The South African Radio Astronomy Observatory (SARAO) congratulates the Event Horizon Telescope (EHT) Consortium on capturing the first image of the gargantuan black hole at the heart of the distant galaxy Messier 87.
The breakthrough was announced by the EHT Consortium today in a series of six papers published in a special issue of The Astrophysical Journal Letters. According to the official announcement, the image reveals the black hole at the centre of Messier 87, a massive galaxy in the nearby Virgo galaxy cluster. This black hole resides 55 million light-years from Earth and has a mass 6.5-billion times that of the Sun.
The EHT links telescopes around the globe to form an Earth-sized virtual telescope, using the same technique as the African Very Long Baseline Interferometry (VLBI) Network, but at much higher frequency, enabling an even sharper view of black holes. The EHT is the result of years of international collaboration and offers scientists an unprecedented view of supermassive black holes, which are of the most extreme objects in the Universe. Supermassive black holes are a prediction of Einstein’s General Theory of Relativity theory and this first image of the black hole shadow has been announced during the centennial year of the historic experiment that first confirmed his theory.
The EHT collaboration involves more than 200 researchers from Africa, Asia, Europe, and North and South America. This includes Professor Roger Deane from the Department of Physics at the University of Pretoria, as well as his post-doctoral fellow, Dr Iniyan Natarajan, from the Department of Physics and Electronics at Rhodes University in Makhanda. Their contribution was to build a highly realistic simulation of this Earth-sized instrument that enables astronomers to better understand real observations, discriminate between theoretical black hole models, and provide insights into the characteristics of the telescope itself.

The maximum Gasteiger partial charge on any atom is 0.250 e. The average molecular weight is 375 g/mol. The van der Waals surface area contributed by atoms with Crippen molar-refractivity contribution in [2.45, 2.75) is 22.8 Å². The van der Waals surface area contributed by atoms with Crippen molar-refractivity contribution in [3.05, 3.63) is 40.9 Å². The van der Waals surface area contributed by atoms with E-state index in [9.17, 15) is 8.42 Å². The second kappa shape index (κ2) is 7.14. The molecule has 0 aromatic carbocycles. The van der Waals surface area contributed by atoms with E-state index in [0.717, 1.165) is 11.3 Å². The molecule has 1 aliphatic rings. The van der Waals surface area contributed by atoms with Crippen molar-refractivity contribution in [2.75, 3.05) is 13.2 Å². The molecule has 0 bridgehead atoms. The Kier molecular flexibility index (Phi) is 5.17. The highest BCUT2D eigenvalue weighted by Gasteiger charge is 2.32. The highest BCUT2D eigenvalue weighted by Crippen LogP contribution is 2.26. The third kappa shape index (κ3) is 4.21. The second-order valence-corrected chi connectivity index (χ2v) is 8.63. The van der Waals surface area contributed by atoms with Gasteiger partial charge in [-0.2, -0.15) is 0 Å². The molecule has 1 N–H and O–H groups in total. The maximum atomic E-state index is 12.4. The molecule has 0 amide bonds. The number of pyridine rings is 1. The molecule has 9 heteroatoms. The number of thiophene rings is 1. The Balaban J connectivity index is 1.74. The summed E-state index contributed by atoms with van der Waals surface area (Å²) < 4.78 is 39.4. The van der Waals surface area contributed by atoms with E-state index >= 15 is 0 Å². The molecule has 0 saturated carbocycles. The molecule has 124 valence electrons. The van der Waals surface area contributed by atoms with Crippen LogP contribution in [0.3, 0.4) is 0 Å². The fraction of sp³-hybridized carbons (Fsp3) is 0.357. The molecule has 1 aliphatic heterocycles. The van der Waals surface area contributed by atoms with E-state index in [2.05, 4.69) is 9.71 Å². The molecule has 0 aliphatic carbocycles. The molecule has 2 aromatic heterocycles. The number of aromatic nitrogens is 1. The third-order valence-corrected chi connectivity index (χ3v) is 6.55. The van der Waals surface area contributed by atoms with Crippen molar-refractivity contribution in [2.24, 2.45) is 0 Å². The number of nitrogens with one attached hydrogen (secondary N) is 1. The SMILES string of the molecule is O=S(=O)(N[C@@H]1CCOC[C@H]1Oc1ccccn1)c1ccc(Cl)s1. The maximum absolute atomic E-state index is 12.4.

Prof. Deane and Dr Natarajan’s contribution is supported by the University of Pretoria, as well as by a grant awarded to Rhodes University, which is funded by the Department of Science and Technology (DST) and the National Research Foundation (NRF) through SARAO’s Human Capacity Development Programme.
SARAO has also supported the Masters thesis of Mr Tariq Blecher from Rhodes University, who was supervised by Prof. Deane. Mr Blecher’s research resulted in a publication cited in two of the six EHT papers released at today’s six simultaneous EHT press conferences in Brussels, Santiago, Shanghai, Taipei, Tokyo, and Washington, D.C.
“I am extremely proud of the young team that has contributed to this historic result,” said Deane. “The result and new techniques developed by the EHT Consortium highlight the power of creating continental or Earth-sized telescopes and the great discoveries it can enable.”
SARAO has also contributed to EHT expertise by supporting the Doctoral degree of Dr Andre Young who graduated from the University of Stellenbosch. Since completing his doctorate, Dr Young has helped develop the phasing system used at the Submillimeter Array in Hawaii, a key station of the EHT array. He is currently based at Radboud University in the Netherlands, where he is working on the remote control of the VLBI backend equipment in the EHT, as well as on the Africa Millimeter Telescope.
“The EHT demonstrates how initial investments in world-class astronomy instruments can have a broader impact than just the research for which each instrument was designed. The EHT has advanced international and inter-organisational collaboration, while SARAO and its partner institutes for higher education have used the opportunity for the development of human capacity in astronomy in Africa,” said SARAO Managing Director, Dr Rob Adam. “We congratulate the EHT Consortium on this breakthrough, and look forward to more scientific results from this impressive VLBI array.